Combining discourse and comparative historical methods of analysis, this book explores how colonialists and anti-colonialists renegotiated transnational power relationships within the debates on decolonization in the United Nations from 1946-1960. Shrewdly bringing together Sociology, Women’s Studies, History, and Postcolonial Studies, it is interested in the following questions: how are modern constructions of gender and race forged in transnational – colonial as well as ‘postcolonial’ – processes? How did they emerge in and contribute to such processes during the colonial era? Specifically, how did they shape colonialist constructions of space, identity and international community? How has this relationship shifted with legal decolonization?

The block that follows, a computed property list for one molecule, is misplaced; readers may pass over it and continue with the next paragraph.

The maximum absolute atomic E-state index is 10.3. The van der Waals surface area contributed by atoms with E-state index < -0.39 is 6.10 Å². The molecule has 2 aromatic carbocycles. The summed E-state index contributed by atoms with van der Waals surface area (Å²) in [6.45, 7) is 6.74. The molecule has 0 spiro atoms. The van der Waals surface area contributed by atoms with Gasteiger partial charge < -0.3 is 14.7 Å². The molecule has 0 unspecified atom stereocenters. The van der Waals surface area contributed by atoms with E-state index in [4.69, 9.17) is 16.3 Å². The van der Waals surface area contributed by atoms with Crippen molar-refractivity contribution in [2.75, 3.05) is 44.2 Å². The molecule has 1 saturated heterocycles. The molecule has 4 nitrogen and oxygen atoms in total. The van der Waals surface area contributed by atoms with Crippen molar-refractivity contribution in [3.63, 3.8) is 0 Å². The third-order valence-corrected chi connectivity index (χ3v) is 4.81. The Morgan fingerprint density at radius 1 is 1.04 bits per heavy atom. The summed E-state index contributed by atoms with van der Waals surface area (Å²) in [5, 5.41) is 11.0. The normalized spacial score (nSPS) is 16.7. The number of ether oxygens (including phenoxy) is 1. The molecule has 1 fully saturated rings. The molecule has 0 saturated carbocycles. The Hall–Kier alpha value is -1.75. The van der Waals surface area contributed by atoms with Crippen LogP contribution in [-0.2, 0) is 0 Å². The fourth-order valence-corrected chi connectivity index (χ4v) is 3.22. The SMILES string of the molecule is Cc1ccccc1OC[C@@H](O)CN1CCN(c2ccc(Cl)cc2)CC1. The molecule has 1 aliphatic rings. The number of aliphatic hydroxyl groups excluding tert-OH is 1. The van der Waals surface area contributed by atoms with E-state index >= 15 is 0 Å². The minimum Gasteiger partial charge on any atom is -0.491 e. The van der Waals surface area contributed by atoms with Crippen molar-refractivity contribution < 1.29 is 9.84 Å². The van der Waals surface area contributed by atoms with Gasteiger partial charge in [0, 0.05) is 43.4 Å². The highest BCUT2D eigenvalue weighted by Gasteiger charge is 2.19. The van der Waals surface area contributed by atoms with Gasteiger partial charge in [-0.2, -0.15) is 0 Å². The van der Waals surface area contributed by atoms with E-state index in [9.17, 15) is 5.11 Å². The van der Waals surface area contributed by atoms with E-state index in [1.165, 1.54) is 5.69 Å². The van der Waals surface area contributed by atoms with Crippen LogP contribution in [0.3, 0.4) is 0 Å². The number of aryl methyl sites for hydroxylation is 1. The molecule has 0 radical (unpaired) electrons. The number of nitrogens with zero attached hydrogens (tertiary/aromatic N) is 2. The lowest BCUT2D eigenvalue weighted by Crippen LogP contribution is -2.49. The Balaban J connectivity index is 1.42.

Introduction 1. Kinship Politics and Space, Identity and International Community Prior to Legal Decolonization: The Problem and the Query 2. (Re)negotiating the Colonial Problematic: The UN Charter, the Emergence of Asia-Africa, and the Anti-Colonial Challenge to Kinship 3. The Limits of the Anti-Colonial Critique: Anti-Colonialists’ Visions and Divisions 4. Contending Perspectives?: The Overlap between Colonialist and Anti-Colonialist Narratives on Dependency and Sovereignty 5. Masculinity, Time and Brotherhood: Resolving the Colonial Problematic 6. Conclusion: Twentieth Century Transformations of Space, Identity and International Community. Appendix: Tables and Figures